The name Clem, though, rattled awhile in my synaptic nerves. Then it came back to me. That curious incident with the letter. Clem! That had been the addressee. One Raymond Clem.
From the Santa Barbara Hounds Case Files
Case File #86 #87
See previous cases here.
Agents Involved: Wilder, Percipheles
Wilder, while working as a custodian at Does Pueblos HS, was contacted by several teachers about a recurring incident in the Social Studies faculty restroom. The situation was reported as a daily “pee puddle” causing discomfort to female staff. One eye witness described the event as “some guy keeps spraying everywhere except the bowl.” Wilder took the case. HOUNDS!
From The Santa Barbara Hounds Case Files
Case File #1 #86
Agents Involved: Wilder, Percipheles and Reeves.
Wilder found a key #1203-16 on the grass near Storke Tower. On its head was printed University of California Santa Barbara: Duplication Prohibited. Attached to the keychain was a bottle opener with the word Bathroom taped on the side. Wilder took the keychain off and attached it to his own set of keys. After consulting Reeves and Percipheles about Case #86, he then sleuthed campus trying the key on different doorways, to no avail. HOUNDS!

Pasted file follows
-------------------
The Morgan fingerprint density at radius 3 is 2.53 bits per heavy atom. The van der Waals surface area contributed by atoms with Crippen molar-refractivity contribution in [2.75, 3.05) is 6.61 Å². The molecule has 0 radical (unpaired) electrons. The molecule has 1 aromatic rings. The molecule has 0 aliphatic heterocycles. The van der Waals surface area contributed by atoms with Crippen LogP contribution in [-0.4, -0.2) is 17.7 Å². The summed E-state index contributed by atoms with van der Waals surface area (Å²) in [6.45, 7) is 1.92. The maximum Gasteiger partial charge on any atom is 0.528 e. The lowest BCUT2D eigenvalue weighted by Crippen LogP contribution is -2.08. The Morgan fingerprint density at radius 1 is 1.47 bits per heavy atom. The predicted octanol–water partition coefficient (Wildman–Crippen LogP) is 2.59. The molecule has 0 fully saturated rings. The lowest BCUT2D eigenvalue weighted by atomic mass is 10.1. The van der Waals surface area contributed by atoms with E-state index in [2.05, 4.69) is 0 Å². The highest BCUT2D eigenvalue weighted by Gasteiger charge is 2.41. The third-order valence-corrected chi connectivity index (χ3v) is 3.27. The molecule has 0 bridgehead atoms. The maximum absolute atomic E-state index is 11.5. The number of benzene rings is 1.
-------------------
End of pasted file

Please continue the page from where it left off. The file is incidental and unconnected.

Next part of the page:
During an interview with the campus newspaper The Bottomline, Wilder overheard mention that the key to The Bottomline’s handicapped restrooms was missing! He said he didn’t know anything about it. HOUNDS!
Wilder and Percipheles checked The Bottomline’s handicapped bathrooms. The key worked! After relieving themselves, they went back to The Studio and closed the case. They were going to celebrate with victory wine, but a fly had gotten into their bottle of Barefoot Sauvignon Blanc.
“What a buzz kill,” quipped Percipheles quite successfully. Reeves drank some anyway. They decided not to return the key as Wilder wanted to keep the bottle opener.